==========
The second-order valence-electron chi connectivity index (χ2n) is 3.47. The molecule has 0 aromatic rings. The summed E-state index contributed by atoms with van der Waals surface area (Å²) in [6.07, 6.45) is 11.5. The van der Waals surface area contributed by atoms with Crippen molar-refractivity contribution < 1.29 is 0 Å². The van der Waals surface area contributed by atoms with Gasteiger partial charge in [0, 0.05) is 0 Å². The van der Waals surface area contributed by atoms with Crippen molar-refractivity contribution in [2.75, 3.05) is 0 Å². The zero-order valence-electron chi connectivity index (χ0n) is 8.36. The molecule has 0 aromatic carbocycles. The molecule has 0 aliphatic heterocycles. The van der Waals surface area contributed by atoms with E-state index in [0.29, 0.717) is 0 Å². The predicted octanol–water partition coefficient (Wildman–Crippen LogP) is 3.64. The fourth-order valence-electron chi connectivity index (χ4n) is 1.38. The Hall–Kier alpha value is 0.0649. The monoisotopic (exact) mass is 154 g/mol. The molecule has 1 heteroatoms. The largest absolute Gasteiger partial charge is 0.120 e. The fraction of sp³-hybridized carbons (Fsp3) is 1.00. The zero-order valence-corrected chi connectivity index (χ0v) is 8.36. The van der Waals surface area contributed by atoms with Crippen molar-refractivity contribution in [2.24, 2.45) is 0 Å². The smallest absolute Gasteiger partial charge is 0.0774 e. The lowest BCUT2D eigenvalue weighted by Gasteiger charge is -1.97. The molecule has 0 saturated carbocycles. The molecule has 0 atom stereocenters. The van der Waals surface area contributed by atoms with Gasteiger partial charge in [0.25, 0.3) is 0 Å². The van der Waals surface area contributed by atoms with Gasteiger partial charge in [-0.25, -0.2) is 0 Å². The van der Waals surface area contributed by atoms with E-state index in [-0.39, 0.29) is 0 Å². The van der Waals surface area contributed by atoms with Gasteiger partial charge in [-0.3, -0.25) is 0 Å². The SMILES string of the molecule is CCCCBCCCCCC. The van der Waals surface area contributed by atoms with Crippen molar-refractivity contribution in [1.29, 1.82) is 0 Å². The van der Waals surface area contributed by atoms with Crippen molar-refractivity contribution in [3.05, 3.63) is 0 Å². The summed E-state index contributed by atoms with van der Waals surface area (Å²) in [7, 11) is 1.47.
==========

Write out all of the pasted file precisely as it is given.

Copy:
The second-order valence-electron chi connectivity index (χ2n) is 3.47. The molecule has 0 aromatic rings. The summed E-state index contributed by atoms with van der Waals surface area (Å²) in [6.07, 6.45) is 11.5. The van der Waals surface area contributed by atoms with Crippen molar-refractivity contribution < 1.29 is 0 Å². The van der Waals surface area contributed by atoms with Gasteiger partial charge in [0, 0.05) is 0 Å². The van der Waals surface area contributed by atoms with Crippen molar-refractivity contribution in [2.75, 3.05) is 0 Å². The zero-order valence-electron chi connectivity index (χ0n) is 8.36. The molecule has 0 aromatic carbocycles. The molecule has 0 aliphatic heterocycles. The van der Waals surface area contributed by atoms with E-state index in [0.29, 0.717) is 0 Å². The predicted octanol–water partition coefficient (Wildman–Crippen LogP) is 3.64. The fourth-order valence-electron chi connectivity index (χ4n) is 1.38. The Hall–Kier alpha value is 0.0649. The monoisotopic (exact) mass is 154 g/mol. The molecule has 1 heteroatoms. The largest absolute Gasteiger partial charge is 0.120 e. The fraction of sp³-hybridized carbons (Fsp3) is 1.00. The zero-order valence-corrected chi connectivity index (χ0v) is 8.36. The van der Waals surface area contributed by atoms with Crippen molar-refractivity contribution in [2.24, 2.45) is 0 Å². The smallest absolute Gasteiger partial charge is 0.0774 e. The lowest BCUT2D eigenvalue weighted by Gasteiger charge is -1.97. The molecule has 0 saturated carbocycles. The molecule has 0 atom stereocenters. The van der Waals surface area contributed by atoms with Gasteiger partial charge in [0.25, 0.3) is 0 Å². The van der Waals surface area contributed by atoms with Gasteiger partial charge in [-0.25, -0.2) is 0 Å². The van der Waals surface area contributed by atoms with E-state index in [-0.39, 0.29) is 0 Å². The van der Waals surface area contributed by atoms with Gasteiger partial charge in [-0.3, -0.25) is 0 Å². The SMILES string of the molecule is CCCCBCCCCCC. The van der Waals surface area contributed by atoms with Crippen molar-refractivity contribution in [1.29, 1.82) is 0 Å². The van der Waals surface area contributed by atoms with Crippen molar-refractivity contribution in [3.05, 3.63) is 0 Å². The summed E-state index contributed by atoms with van der Waals surface area (Å²) in [7, 11) is 1.47.